What are the specific, short, medium and long term efforts by the Stack Overflow team to reduce the overhead of weeding through answers containing outdated or outright inaccurate information?

I'm asking about current efforts to test new UX for allowing the Stack Overflow community to efficiently deal with obvious bad information cluttering otherwise useful and relevant questions on this website.

The context for this question is well described in "How to deal with hugely upvoted, bad and outdated answers?"

Notes from that thread include:

  • A "correct answer" at a given time should not need to be edited to completely swap out the solution.

  • Existing answer should be preserved but also marked as out of date, similar to how Amazon sometimes indicates a "newer version of this product may be available."

  • Active / Oldest Votes filters help some but not if people are adding comments trying to correct the most upvoted or "correct" answer.

  • Having users spend points to reduce traction on an outdated answer, while upvoting a new correct answer is doubly wrong because it hurts the original author and it has a negative impact on the score of the voters.

I am both a user and sometimes answer author and editor. Stack Overflow is affected by a substantial amount of cruft, particularly in modern web technology and DevOps where methodology has changed substantially over the past 3-5 years.

It does not seem that the current voting behaviors expected from crowds is effective, but rather a "retire this answer" option needs its own votable option which hides, but preserves answers deemed inaccurate.

I wrote this question because I scored 10 points this morning on an upvote to my answer in this question regarding Alpine Linux. This is a good example of a "problematic" Stack Overflow Q/A setup that is draining time that people could be using to contribute to the Stack Overflow community.

Additional previous questions related to this topic: "How to retire outdated information?" and "Good question, old version-dependent answer"

  • 8
    we are storing it, so future generations can read all about our bad practices. they'll have a blast.
    – yivi
    Commented Nov 11, 2020 at 15:08
  • 3
    To answer the question in the title: Nothing :)
    – user000001
    Commented Nov 11, 2020 at 15:43
  • 10
    "SO is affected by a substantial amount of cruft, particularly in modern web tech and devops where methodology has changed substantially over the past 3-5 years." - Boy... I sure do wish I got to use modern web tech instead of having to support ancient code bases that are older than I am... Good thing SO has such a vast amount of "outdated" perfectly useful information for the users that don't have such luxuries Commented Nov 11, 2020 at 15:47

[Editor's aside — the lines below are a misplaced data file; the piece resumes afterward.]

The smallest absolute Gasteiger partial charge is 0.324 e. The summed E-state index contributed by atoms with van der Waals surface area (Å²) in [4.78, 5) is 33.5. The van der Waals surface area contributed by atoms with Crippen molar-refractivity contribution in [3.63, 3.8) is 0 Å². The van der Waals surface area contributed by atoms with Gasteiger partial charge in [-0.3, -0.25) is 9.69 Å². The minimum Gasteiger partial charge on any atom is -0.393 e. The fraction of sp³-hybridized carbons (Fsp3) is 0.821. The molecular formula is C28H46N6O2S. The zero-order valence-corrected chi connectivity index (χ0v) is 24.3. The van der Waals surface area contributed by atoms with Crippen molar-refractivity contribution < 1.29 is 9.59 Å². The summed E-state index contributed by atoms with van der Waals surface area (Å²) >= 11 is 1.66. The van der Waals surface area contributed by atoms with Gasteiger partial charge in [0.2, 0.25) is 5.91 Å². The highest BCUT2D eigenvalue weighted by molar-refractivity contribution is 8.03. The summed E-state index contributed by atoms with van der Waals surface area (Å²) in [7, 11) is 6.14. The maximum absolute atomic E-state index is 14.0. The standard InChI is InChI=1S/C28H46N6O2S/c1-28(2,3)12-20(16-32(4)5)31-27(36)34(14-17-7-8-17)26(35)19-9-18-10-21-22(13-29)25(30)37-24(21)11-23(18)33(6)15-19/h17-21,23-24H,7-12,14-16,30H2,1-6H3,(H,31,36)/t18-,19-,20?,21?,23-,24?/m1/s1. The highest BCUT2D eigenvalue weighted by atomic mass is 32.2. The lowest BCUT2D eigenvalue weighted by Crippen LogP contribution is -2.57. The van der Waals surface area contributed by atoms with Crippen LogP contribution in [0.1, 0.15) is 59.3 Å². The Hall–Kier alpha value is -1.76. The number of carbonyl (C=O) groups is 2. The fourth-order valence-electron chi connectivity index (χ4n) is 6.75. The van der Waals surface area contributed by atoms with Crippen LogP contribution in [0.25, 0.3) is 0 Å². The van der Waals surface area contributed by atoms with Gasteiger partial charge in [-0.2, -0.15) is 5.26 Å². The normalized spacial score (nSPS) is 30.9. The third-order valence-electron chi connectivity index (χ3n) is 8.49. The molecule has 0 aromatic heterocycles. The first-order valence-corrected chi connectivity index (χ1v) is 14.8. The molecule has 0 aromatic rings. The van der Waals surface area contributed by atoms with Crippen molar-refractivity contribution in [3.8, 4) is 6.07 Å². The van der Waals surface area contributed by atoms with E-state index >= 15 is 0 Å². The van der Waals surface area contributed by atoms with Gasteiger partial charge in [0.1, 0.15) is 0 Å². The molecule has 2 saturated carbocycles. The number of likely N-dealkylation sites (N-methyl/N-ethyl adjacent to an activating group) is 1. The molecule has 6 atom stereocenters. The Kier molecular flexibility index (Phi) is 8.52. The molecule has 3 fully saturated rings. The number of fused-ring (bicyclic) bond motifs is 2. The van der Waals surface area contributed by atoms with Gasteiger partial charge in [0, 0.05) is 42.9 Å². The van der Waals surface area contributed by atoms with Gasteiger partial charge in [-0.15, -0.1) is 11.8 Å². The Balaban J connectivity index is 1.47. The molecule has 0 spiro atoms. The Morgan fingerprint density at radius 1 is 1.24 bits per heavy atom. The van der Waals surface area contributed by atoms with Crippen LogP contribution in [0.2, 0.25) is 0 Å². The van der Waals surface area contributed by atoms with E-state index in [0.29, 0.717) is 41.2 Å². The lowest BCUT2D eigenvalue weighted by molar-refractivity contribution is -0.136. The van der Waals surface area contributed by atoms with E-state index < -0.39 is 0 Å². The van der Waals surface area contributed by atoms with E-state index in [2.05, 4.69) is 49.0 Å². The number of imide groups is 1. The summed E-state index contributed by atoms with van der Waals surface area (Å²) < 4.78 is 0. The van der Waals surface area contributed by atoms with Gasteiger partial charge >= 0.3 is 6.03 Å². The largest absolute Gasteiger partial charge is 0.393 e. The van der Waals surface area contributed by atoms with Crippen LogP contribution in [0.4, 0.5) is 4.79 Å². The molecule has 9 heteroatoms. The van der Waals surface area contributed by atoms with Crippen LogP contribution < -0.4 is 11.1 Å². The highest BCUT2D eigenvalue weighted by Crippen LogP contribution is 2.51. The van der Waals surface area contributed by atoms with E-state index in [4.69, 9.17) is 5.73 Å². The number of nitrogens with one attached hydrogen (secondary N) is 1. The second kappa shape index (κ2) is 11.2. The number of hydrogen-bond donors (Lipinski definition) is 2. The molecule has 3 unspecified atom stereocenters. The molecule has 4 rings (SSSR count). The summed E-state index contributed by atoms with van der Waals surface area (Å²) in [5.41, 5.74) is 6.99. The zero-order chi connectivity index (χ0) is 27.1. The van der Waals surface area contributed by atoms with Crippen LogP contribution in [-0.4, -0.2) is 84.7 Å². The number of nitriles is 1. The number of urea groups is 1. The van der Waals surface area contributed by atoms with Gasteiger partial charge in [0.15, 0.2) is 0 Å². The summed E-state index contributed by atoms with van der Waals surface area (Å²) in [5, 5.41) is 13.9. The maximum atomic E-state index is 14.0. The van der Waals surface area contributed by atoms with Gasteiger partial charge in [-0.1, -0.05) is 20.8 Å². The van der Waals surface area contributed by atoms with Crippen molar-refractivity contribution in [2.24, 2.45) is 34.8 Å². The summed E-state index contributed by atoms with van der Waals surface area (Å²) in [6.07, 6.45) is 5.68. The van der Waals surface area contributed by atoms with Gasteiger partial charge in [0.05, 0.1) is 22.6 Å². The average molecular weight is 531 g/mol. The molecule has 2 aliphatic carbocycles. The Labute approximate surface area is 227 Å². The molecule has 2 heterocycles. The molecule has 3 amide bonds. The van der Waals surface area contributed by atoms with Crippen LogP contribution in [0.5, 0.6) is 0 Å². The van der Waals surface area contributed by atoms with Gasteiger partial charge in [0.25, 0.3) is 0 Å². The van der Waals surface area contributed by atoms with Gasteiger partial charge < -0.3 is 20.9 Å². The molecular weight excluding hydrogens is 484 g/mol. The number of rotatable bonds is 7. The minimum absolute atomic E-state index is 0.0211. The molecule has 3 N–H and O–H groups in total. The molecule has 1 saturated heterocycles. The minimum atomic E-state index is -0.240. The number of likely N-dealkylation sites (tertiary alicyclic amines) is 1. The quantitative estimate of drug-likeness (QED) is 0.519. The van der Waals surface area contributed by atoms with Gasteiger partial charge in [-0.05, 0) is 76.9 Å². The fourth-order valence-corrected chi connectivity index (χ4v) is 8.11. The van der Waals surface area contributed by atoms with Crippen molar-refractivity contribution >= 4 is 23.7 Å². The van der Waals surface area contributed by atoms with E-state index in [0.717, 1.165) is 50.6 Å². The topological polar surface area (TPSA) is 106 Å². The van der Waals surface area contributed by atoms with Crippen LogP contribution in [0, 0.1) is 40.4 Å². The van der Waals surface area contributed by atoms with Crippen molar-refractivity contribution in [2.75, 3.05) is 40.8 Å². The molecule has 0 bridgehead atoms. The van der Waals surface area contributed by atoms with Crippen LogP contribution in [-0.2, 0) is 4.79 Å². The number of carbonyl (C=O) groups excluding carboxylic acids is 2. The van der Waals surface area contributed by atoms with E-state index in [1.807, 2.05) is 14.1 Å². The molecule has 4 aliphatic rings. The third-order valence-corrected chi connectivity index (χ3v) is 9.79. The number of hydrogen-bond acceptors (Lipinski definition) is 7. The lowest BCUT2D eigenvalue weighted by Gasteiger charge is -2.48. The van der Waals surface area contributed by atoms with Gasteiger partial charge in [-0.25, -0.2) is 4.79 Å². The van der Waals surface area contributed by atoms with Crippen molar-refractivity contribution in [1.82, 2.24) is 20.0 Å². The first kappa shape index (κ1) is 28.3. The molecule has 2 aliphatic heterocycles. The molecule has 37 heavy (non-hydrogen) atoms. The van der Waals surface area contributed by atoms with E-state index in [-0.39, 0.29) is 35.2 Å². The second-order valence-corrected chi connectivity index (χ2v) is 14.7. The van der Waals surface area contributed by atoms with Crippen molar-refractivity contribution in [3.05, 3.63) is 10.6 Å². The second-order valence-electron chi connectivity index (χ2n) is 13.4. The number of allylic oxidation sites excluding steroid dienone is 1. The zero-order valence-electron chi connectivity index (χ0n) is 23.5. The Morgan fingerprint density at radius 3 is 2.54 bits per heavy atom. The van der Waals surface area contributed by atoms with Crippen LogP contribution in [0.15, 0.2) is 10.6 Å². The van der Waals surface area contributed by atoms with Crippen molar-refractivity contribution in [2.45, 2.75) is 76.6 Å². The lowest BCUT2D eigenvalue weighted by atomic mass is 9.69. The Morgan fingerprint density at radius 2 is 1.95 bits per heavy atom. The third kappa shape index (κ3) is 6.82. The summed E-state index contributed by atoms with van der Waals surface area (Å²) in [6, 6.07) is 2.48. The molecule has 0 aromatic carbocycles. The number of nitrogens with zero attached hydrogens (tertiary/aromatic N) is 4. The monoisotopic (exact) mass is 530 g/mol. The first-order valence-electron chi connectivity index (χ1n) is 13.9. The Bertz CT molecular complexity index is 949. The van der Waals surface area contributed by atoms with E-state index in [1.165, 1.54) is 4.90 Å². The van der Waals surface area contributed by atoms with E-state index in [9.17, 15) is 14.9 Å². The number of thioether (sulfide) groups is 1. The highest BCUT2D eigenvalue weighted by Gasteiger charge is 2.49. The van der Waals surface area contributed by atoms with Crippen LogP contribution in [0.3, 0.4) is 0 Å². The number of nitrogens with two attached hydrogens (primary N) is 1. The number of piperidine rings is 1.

• 1
    Re "...current efforts to test new UX": What current efforts are you referring to? Commented Nov 11, 2020 at 17:46
  • The duplicate target is an outdated one... A newer development is Introducing Outdated Answers project (2021). Commented Oct 20, 2022 at 15:43

1 Answer 1


There's only so much we could do to shield others from outdated or bad information, but the reality is...

  • People have to use older software, for better or worse, for good or bad reasons.
  • People will still copy and paste code from this site, believing that it is fit for purpose, no matter what labels we attach to it, or what we warn them on.

...but more fundamentally...

People need to be prepared to do research. We are not always going to be right or accurate, and the people that just trust us implicitly will set themselves up for failure. While we can provide the information, it's up to the individual to search for the right information they require to actually solve their problem.

  • I have no problem with people using old software, but should information be organized for 10% or 90% of content consumers? Saying, do research is fine, people do that already, but why make them do even more than necessary? Is the point of this site to encourage research?
    – Rob
    Commented Nov 11, 2020 at 19:59
  • I mean, why stop there. If we really want people to do research, perhaps users could be pointed at the release notes for any given tool as the answer to any given question.
    – Rob
    Commented Nov 11, 2020 at 20:08

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